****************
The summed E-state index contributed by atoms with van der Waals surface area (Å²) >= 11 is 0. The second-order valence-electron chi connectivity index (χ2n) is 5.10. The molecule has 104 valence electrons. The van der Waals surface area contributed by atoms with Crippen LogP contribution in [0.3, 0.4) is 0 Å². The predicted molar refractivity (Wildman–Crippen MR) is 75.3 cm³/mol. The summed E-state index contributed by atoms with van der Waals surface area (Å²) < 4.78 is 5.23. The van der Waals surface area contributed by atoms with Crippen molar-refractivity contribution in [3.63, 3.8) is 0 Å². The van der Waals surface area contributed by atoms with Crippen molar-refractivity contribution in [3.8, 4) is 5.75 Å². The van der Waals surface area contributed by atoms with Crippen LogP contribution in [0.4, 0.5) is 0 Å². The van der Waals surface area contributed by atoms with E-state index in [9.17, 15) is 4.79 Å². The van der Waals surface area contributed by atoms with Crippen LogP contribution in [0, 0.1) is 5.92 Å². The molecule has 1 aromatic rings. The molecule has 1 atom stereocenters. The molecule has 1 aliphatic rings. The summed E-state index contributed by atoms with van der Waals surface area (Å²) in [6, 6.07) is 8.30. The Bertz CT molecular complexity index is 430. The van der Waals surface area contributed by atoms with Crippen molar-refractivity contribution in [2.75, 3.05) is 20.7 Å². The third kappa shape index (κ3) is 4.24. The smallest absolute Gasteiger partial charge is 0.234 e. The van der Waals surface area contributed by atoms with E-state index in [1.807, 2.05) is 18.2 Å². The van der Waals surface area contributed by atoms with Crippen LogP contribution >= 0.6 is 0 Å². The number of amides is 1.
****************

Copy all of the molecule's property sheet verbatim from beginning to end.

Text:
The summed E-state index contributed by atoms with van der Waals surface area (Å²) >= 11 is 0. The second-order valence-electron chi connectivity index (χ2n) is 5.10. The molecule has 104 valence electrons. The van der Waals surface area contributed by atoms with Crippen LogP contribution in [0.3, 0.4) is 0 Å². The predicted molar refractivity (Wildman–Crippen MR) is 75.3 cm³/mol. The summed E-state index contributed by atoms with van der Waals surface area (Å²) < 4.78 is 5.23. The van der Waals surface area contributed by atoms with Crippen molar-refractivity contribution in [3.63, 3.8) is 0 Å². The van der Waals surface area contributed by atoms with Crippen molar-refractivity contribution in [3.8, 4) is 5.75 Å². The van der Waals surface area contributed by atoms with Crippen LogP contribution in [0.4, 0.5) is 0 Å². The van der Waals surface area contributed by atoms with E-state index in [9.17, 15) is 4.79 Å². The van der Waals surface area contributed by atoms with Crippen LogP contribution in [0, 0.1) is 5.92 Å². The molecule has 1 aromatic rings. The molecule has 1 atom stereocenters. The molecule has 1 aliphatic rings. The summed E-state index contributed by atoms with van der Waals surface area (Å²) in [6, 6.07) is 8.30. The Bertz CT molecular complexity index is 430. The van der Waals surface area contributed by atoms with Crippen molar-refractivity contribution in [2.75, 3.05) is 20.7 Å². The third kappa shape index (κ3) is 4.24. The smallest absolute Gasteiger partial charge is 0.234 e. The van der Waals surface area contributed by atoms with E-state index in [1.807, 2.05) is 18.2 Å². The van der Waals surface area contributed by atoms with Crippen LogP contribution >= 0.6 is 0 Å². The number of amides is 1.